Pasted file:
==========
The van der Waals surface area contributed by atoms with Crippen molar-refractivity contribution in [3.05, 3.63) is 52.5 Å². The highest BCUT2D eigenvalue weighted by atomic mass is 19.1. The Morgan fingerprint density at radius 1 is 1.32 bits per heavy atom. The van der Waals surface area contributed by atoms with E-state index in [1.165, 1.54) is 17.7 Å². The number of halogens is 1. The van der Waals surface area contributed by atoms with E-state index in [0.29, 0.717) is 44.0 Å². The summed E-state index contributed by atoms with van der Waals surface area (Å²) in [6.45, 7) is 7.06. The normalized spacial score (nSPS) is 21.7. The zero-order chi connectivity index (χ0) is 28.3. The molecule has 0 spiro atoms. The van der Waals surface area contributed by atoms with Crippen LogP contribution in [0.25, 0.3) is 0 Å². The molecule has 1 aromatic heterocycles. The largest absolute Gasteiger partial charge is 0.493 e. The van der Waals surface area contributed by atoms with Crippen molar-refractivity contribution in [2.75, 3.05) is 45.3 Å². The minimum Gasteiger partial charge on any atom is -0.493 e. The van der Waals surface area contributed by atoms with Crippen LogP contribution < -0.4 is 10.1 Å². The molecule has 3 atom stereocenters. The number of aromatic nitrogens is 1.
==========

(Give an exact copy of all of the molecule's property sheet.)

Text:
The van der Waals surface area contributed by atoms with Crippen molar-refractivity contribution in [3.05, 3.63) is 52.5 Å². The highest BCUT2D eigenvalue weighted by atomic mass is 19.1. The Morgan fingerprint density at radius 1 is 1.32 bits per heavy atom. The van der Waals surface area contributed by atoms with E-state index in [1.165, 1.54) is 17.7 Å². The number of halogens is 1. The van der Waals surface area contributed by atoms with E-state index in [0.29, 0.717) is 44.0 Å². The summed E-state index contributed by atoms with van der Waals surface area (Å²) in [6.45, 7) is 7.06. The normalized spacial score (nSPS) is 21.7. The zero-order chi connectivity index (χ0) is 28.3. The molecule has 0 spiro atoms. The van der Waals surface area contributed by atoms with Crippen LogP contribution in [0.25, 0.3) is 0 Å². The molecule has 1 aromatic heterocycles. The largest absolute Gasteiger partial charge is 0.493 e. The van der Waals surface area contributed by atoms with Crippen molar-refractivity contribution in [2.75, 3.05) is 45.3 Å². The minimum Gasteiger partial charge on any atom is -0.493 e. The van der Waals surface area contributed by atoms with Crippen LogP contribution < -0.4 is 10.1 Å². The molecule has 3 atom stereocenters. The number of aromatic nitrogens is 1.